This paper proposes a subjectivist approach to color within the framework of an externalist form of representationalism about phenomenal consciousness. Motivations are presented for accepting both representationalism and color subjectivism, and an argument is offered against the case made by Michael Tye on behalf of the claim that colors are objective, physical properties of objects. In the face of the considerable difficulties associated with finding a workable realist theory of color, the alternative account of color experience (...) set out, projectivist representationalism, claims that the color properties we encounter in experience exist only in the representational contents of our experiences. Color experiences are caused by the physical structure of objects, but objects are never actually colored and color experiences systematically misrepresent objects as colored. However, despite being an error theory of color, projectivist representationalism does not do violence to our everyday use and understanding of color concepts and terms, nor does it undermine the role of color experience in aiding the perceiving subject in navigating through the world. (shrink)
Larry Hardin has been the most steadfast and influential critic of physicalist theories of color over the last 20 years. In their modern form these theories originated with the work of Smart and Armstrong in the 1960s and 1970s1 and Hardin appropriately concentrated on their views in his initial critique of physicalism.2 In his most recent contribution to this project3 he attacks Michael Tye’s recent attempts to defend and extend color physicalism.4 Like Byrne and Hilbert5, Tye identifies (...) class='Hi'>color with the reflecting properties of objects (“reflectance physicalism”). Specifically, the determinate and determinable colors are identified with types of reflectances. (Setting some complications aside, the reflectance of an object is the proportion of light that it reflects at each wavelength in the visible spectrum.) These reflectance types are, in the terminology of Hilbert, anthropocentric—in the terminology of Lewis6, they are not very “natural”. (shrink)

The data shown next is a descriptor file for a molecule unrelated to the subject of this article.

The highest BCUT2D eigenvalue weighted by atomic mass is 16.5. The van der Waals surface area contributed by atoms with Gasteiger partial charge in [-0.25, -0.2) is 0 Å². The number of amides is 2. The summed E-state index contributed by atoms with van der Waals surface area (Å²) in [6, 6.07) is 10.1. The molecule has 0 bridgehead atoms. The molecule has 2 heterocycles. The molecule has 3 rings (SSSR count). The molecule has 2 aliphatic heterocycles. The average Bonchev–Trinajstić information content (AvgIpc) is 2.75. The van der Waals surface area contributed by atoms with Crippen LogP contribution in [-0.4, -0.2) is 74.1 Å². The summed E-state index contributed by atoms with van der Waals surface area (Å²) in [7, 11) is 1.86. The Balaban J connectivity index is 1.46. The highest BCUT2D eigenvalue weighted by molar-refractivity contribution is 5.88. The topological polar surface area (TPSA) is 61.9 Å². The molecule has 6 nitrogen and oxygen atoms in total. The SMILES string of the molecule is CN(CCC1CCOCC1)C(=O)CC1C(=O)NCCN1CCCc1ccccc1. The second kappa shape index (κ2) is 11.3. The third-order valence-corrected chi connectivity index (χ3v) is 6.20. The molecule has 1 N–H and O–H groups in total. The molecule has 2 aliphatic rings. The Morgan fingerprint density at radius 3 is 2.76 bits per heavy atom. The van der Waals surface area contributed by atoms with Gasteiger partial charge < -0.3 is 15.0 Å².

The relations among consciousness, brain, behavior, and scientific explanation are explored in the domain of color perception. Current scientific knowledge about color similarity, color composition, dimensional structure, unique colors, and color categories is used to assess Locke.
Whether or not one endorses realism about colour, it is very tempting to regard realism about determinable colours such as green and yellow as standing or falling together with realism about determinate colours such as unique green or green31. Indeed some of the most prominent representatives of both sides of the colour realism debate explicitly endorse the idea that these two kinds of realism are so linked. Against such theorists, the present paper argues that one can be a realist about (...) the determinable colours of objects, and thus hold that most of the colour ascriptions made by competent speakers are literally true, while denying that there are any positive facts of the matter as to the determinate colours of objects. The result is a realistic colour realism that can certify most of our everyday colour ascriptions as literally correct, while acknowledging the data regarding individual variation. (shrink)
Let me begin by indicating where I think Harman and I are in agreement. We both think that "subjective reactions" must come into an account of color, although we have different views about how they do. We both think that perceptual experience has a "presentational or representational character," and that color is represented by our visual experiences as a feature of external objects, not as a feature of our experience. Moreover, we agree that, as Harman puts it, " (...) class='Hi'>color is experienced as a simple basic quality, rather than a disposition or complex of causal properties." As Harman emphasized in an earlier paper, 1 what we are introspectively aware of in our experience is its presentational or representational content, not any "mental paint" which bestows this content. I shall refer to all of this as Harman's "phenomenological point." Because we agree on this, we also agree that if his characters George and Mary were spectrum inverted relative to each other, supposing that to be possible, this would have to involve their perceiving the same objects as having different properties, this despite the fact that as normal perceivers they would perceive these objects as having the same colors. And I think we agree that in this case the properties would have to be relational ones, defined or constituted by their relations to the experiences of the subject perceiving them. (shrink)